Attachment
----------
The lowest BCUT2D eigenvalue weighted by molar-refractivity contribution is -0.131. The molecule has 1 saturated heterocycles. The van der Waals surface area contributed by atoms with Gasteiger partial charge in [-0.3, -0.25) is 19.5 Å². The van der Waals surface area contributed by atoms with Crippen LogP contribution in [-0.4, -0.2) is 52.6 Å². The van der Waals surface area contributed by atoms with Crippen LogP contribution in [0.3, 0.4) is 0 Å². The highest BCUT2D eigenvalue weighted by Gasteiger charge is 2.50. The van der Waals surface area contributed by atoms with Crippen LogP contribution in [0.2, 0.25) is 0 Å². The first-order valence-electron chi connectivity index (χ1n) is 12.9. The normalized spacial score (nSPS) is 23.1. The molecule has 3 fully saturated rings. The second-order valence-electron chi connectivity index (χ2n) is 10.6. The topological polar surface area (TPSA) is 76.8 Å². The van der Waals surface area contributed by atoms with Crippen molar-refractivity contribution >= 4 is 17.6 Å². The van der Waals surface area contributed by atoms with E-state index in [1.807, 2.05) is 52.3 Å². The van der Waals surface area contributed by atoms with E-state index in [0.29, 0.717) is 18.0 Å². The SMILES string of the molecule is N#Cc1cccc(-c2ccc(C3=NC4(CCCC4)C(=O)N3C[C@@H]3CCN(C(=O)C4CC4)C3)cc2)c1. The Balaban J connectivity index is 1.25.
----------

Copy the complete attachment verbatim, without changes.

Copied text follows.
The lowest BCUT2D eigenvalue weighted by molar-refractivity contribution is -0.131. The molecule has 1 saturated heterocycles. The van der Waals surface area contributed by atoms with Gasteiger partial charge in [-0.3, -0.25) is 19.5 Å². The van der Waals surface area contributed by atoms with Crippen LogP contribution in [-0.4, -0.2) is 52.6 Å². The van der Waals surface area contributed by atoms with Crippen LogP contribution in [0.3, 0.4) is 0 Å². The highest BCUT2D eigenvalue weighted by Gasteiger charge is 2.50. The van der Waals surface area contributed by atoms with Crippen LogP contribution in [0.2, 0.25) is 0 Å². The first-order valence-electron chi connectivity index (χ1n) is 12.9. The normalized spacial score (nSPS) is 23.1. The molecule has 3 fully saturated rings. The second-order valence-electron chi connectivity index (χ2n) is 10.6. The topological polar surface area (TPSA) is 76.8 Å². The van der Waals surface area contributed by atoms with Crippen molar-refractivity contribution >= 4 is 17.6 Å². The van der Waals surface area contributed by atoms with E-state index in [1.807, 2.05) is 52.3 Å². The van der Waals surface area contributed by atoms with E-state index in [0.29, 0.717) is 18.0 Å². The SMILES string of the molecule is N#Cc1cccc(-c2ccc(C3=NC4(CCCC4)C(=O)N3C[C@@H]3CCN(C(=O)C4CC4)C3)cc2)c1. The Balaban J connectivity index is 1.25.